NEW YORK (Reuters) - Puerto Rico on Friday made a payment on debt owed by its Government Development Bank, but the U.S. territory may still be short of the funds needed to pay all of its imminent obligations.
“The GDB will make the $169 million payment for the debt service on its bonds today,” GDB President Melba Acosta said in a statement released Friday. A payment on that debt was due to be made Saturday Aug. 1.
Puerto Rico, however, is expected to default on a $58 million payment on Public Finance Corporation (PFC) bonds also due Saturday in what is seen as possibly just the first step in the largest U.S. municipal debt restructuring in history.
Whether Puerto Rico defaults may not be known until Monday. According to PFC documents, a payment falling on a weekend can be made on the next business day, which would be Monday, Aug. 3.
“What could surprise investors is when they actually hear the word ‘default,’ and that a default occurred,” said Lyle Fitterer, head of tax-exempt fixed income at Wells Capital Management, which holds mostly insured Puerto Rico debt.
“The immediate reaction might be a slight sell-off in the marketplace because I think people will start to anticipate, ‘OK, what’s the next series of debt they’re going to default on?’”
Puerto Rico Governor Alejandro Garcia Padilla shocked investors in June when he said the island’s debt, totaling $72 billion, was unpayable and required restructuring.
The possible default on debt due this weekend would mark the first missed debt payment. According to a 2014 bond offering statement, Puerto Rico has never defaulted on the payment of principal or interest of debt.
A non-payment by Puerto Rico would be the most notable since Detroit, which had about $8 billion of bonds, defaulted on $1.45 billion of insured pension bonds before it filed for bankruptcy in 2013.
Victor Suarez, Puerto Rico’s chief of staff, has said the island will do “everything that is possible” to ensure that the $169.6 million Government Development Bank (GDB) debt payment due Aug. 1 is paid.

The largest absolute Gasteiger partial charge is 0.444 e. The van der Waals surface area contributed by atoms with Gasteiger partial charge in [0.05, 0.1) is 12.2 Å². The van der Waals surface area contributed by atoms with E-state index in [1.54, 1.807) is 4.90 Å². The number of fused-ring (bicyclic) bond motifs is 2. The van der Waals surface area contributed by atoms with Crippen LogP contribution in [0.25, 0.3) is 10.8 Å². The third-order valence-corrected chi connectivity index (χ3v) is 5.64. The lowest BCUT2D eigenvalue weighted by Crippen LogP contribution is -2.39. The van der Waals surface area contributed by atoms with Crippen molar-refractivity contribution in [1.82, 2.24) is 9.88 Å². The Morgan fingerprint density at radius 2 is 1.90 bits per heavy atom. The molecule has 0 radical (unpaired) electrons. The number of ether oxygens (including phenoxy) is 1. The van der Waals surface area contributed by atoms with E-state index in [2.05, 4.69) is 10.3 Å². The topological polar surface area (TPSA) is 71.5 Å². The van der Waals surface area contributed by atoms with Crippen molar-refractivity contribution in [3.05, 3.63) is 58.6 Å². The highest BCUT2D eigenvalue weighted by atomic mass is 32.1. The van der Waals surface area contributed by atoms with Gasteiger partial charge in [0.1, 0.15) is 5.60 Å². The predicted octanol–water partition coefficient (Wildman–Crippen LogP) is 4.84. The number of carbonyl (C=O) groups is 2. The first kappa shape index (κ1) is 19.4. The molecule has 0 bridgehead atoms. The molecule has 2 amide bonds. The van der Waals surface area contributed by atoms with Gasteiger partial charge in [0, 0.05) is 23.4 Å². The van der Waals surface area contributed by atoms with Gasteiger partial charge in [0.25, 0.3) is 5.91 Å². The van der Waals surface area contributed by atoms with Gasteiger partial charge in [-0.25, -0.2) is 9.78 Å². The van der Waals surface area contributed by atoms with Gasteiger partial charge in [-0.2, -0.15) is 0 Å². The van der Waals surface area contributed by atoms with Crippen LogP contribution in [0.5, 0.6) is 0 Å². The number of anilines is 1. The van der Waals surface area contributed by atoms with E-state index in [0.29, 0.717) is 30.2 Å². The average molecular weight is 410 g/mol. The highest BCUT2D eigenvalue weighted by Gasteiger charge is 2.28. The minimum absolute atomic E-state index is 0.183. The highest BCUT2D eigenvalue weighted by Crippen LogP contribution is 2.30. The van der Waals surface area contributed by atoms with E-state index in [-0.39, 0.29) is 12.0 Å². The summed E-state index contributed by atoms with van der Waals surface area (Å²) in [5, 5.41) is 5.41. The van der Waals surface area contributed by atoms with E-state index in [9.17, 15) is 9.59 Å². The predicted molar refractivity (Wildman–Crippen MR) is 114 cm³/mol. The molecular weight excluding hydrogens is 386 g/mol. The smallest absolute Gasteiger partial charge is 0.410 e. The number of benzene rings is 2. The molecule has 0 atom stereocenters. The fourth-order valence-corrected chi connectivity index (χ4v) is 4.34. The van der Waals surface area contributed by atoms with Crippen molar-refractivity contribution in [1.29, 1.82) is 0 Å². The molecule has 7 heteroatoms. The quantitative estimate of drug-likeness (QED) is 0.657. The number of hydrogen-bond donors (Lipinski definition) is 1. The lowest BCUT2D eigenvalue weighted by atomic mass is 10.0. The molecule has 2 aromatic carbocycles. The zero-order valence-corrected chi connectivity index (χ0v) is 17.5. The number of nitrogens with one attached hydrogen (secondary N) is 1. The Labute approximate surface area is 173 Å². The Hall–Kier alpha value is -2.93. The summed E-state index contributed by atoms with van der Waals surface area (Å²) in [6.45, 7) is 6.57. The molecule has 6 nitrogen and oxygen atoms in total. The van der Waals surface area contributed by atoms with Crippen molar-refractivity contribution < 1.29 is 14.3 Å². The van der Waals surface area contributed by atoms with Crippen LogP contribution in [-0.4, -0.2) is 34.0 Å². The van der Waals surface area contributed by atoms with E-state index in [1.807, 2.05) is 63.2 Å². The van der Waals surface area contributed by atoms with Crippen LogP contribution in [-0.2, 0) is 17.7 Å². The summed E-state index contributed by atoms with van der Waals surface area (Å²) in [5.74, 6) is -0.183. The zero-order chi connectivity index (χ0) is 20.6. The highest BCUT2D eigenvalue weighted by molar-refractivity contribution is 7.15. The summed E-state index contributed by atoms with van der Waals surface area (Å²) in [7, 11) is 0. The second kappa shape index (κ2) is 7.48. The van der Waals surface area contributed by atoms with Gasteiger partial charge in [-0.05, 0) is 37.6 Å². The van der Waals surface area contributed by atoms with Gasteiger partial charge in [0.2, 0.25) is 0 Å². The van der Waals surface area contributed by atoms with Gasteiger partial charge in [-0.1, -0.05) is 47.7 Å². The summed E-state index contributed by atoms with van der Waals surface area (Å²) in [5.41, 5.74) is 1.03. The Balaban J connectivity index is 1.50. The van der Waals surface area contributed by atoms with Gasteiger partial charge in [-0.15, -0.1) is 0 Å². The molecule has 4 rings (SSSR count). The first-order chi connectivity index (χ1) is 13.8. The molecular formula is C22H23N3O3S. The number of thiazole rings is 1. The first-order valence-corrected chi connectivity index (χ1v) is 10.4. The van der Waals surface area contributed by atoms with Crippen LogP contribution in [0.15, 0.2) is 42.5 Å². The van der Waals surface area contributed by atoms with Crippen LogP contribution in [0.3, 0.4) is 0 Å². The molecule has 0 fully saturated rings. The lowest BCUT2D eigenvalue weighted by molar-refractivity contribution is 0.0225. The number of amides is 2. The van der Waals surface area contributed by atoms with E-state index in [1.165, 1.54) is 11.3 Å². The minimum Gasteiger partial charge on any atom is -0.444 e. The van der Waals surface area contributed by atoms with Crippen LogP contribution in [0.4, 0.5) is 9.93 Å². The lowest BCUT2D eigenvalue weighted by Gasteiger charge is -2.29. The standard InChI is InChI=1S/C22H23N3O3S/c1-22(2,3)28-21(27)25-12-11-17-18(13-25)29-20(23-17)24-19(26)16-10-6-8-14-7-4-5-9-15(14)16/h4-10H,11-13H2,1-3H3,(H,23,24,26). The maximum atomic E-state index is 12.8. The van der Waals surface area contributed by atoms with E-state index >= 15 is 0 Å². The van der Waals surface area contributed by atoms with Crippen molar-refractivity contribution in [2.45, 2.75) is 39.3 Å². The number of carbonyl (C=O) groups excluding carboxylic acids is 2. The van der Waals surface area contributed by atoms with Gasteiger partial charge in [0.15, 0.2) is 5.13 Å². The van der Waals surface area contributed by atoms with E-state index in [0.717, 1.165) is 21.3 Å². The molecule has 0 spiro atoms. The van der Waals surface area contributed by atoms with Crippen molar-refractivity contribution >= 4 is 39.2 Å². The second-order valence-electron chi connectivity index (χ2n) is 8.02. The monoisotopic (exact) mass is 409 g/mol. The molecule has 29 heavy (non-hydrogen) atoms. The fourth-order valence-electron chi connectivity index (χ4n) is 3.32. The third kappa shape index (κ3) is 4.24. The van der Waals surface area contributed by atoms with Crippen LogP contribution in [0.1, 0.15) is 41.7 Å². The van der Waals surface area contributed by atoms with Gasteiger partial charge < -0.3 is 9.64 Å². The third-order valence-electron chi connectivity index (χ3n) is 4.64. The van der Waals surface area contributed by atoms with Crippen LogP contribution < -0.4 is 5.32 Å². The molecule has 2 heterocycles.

The commonwealth is expected to send that payment to the trustee on Friday for payment on Monday, a source familiar with the situation said on Friday.
John Miller, co-head of fixed income for Nuveen Asset Management, had said it would be positive for the short term if Puerto Rico made the GDB payment. But he said if it failed to pay, it could be a negative sign for debt such as its general obligation debt.
Suarez said on Monday that the commonwealth did not have the current cash flow to pay the PFC bonds.
“I bought my (PFC) bonds with the anticipation of them defaulting,” said Ben Eiler, managing partner at First Southern Securities in Puerto Rico. “They’re going to restructure in some form or fashion, and I believe that restructure is going to be higher than that level.”
The likelihood of a restructuring is leading investors to wonder how Puerto Rico will prioritize debt payments versus citizens’ needs.
“We’re beginning to discern a ... mindset on the island that the government is weighing the interest of investors against the economic interest of the island,” said Thomas McLoughlin, UBS chief investment officer wealth management research.
Suarez told reporters in San Juan on Wednesday that a missed payment would not constitute default. Bond documents state that Puerto Rico’s legislature is not legally bound to appropriate the funds for payment.
However, credit rating agency Standard & Poor’s said it would view non-payment of rated PFC bonds on their due date as a default. Moody’s said it would also consider it a default.
“It (would be) the first failure by the government to pay on a debt to public investors and indicates the weakness of the government’s ability and willingness to pay,” said Timothy Blake, managing director of Moody’s Public Finance Group.
A default could open the door to a fight with investors, although that may be an uphill battle.
“Our reading of the legal documents is that bondholders have very limited remedies,” said David Hitchcock, an analyst at S&P. “Puerto Rico could potentially just ignore the bondholders.”
Officials may give information after a scheduled meeting by a working group created by the governor which was ongoing.
“It’s going to be a long process, a very long, drawn-out process,” said Michael Comes, portfolio manager and vice president of research at Cumberland Advisors in Florida, which holds insured Puerto Rico debt. “It’s kind of like watching the Titanic sink.”
Additional reporting by Karen Pierog in Chicago and a contributor in San Juan; editing by Clive McKeef and Dan Grebler